Regulatory requirements and tools for environmental assessment of hazardous wastes: understanding tribal and stakeholder concerns using Department of Energy sites

Author Name: 
Burger, J., Powers, C. and Gochfeld, M.
Publication Date: 
Monday, July 19, 2010
Private File Attachment:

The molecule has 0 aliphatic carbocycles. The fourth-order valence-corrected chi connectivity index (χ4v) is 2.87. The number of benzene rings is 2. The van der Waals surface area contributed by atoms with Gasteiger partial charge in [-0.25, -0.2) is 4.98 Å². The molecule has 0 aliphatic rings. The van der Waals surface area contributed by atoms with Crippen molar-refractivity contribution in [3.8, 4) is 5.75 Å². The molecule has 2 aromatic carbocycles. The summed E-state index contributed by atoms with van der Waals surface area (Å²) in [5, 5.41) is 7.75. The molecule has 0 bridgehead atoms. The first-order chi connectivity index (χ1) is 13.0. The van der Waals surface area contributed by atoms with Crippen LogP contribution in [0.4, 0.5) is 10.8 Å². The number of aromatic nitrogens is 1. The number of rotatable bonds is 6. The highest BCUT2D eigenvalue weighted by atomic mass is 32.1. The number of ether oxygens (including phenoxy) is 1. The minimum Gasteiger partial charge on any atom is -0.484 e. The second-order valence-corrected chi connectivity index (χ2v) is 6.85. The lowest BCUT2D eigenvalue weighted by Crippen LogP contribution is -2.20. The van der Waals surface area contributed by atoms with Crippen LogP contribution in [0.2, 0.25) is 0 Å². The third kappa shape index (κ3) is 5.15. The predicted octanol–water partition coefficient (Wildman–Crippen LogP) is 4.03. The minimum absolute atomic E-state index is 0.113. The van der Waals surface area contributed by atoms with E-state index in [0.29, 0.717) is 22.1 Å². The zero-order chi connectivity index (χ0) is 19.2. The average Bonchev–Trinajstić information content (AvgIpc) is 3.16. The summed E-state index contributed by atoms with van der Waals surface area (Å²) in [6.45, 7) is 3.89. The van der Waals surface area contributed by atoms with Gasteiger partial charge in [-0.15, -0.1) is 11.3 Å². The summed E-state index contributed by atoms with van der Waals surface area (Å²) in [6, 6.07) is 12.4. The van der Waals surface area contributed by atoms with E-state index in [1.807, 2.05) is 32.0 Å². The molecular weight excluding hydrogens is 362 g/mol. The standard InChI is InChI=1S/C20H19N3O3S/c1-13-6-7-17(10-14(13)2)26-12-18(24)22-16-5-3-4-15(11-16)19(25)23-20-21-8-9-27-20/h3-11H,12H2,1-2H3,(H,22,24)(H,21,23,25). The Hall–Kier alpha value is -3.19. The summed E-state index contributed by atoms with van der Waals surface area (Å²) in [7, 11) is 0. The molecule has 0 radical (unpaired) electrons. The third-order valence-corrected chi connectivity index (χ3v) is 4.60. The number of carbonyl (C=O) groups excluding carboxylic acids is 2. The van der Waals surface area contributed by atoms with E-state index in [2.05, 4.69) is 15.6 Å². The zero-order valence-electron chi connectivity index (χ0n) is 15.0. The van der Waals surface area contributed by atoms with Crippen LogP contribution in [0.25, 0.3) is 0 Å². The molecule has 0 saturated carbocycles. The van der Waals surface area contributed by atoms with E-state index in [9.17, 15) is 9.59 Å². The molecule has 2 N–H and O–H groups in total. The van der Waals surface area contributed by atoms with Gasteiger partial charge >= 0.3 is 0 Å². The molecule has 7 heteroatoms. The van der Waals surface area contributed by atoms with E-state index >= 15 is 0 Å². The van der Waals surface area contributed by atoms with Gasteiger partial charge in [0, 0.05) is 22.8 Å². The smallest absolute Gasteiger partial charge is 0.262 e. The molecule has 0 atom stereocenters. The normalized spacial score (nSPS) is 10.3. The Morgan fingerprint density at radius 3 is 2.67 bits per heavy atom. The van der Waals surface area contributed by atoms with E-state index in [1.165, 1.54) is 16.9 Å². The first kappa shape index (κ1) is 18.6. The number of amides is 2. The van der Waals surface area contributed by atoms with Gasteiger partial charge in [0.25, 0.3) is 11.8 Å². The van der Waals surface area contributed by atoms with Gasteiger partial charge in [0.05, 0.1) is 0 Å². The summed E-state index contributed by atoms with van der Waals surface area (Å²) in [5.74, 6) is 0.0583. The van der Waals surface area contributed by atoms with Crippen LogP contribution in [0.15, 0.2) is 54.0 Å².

This article is concerned with confusion with current state regulatory policies and several contradictions that were discovered in research on the law. The article studies the laws and how they were applied to which process of environmental regulation or what processes of land management, the article shows that the laws were inconsistently applied or applied in confusing ways that did not make sense. These confusing laws and decisions often confound those who are trying to clean up and restore contaminated sites, which according to the writers is one of the most pressing environmental problems that the US and the World face. With the world’s environmental issues effecting indigenous societies laws need to be written in language that is clear and not contradictory. The article focuses mainly on the Department of Energy ‘because it has the largest cleanup and remediation task in the United States, has facilities in well over half of the states, and decisions are currently being made at several sites that greatly impact local communities, ecological health, and human health.’ (Brugge, 2010) The issue of the Hanford Nuclear site of Eastern Washington is brought forth, the concern of the local Yakima River tribes for the radionuclides that were washing down the river from the site, the authors accuse DoE of providing information that was insufficient and confusing for the Yakima representative’s to read, they reported dissatisfaction with what they heard. Specific examples of confusion and frustration are detailed in the Burger et. Al. report. Besides the Yakima Indians several circumstances of pollution made worse by legal confusions are the PCB pollution cleanup projects in Tennessee, East Fork Poplar Creek and the Clinch River which flow by the DOE’s Oak Ridge Reservation, the mercury poisoning scares in fish at Brookhaven National Laboratory nearby The Peconic River that flows through Brookhaven National Laboratory (BNL) on Long Island, New York, the Amchitka Island (Aleutian Chain, Alaska) was the site of three underground nuclear tests (1965e1917) by DOE and finally the Savannah River that passes along the Savannah River Site (SRS, South Carolina), and which separates the site from Georgia. Inside are also six very specific and data rich tables that are well done if you want to understand the topic fully. Conclusion: If a researcher wanted to know more about solving complicated, contentious environmental problems, this article would be quite interesting. As these were case studies, the results and conclusions cannot be replicated elsewhere, and the Burger et. Al. article makes informed opinions about the best direction to go. Overall if you only wanted to read one sentence, the main thrust of this article is that Native Americans need to have ground level collaboration with Department of Energy officials so that they can fully understand their rights under the law and also encourage the lawmakers to design laws that will justly benefit both Tribal Governments and the US Government.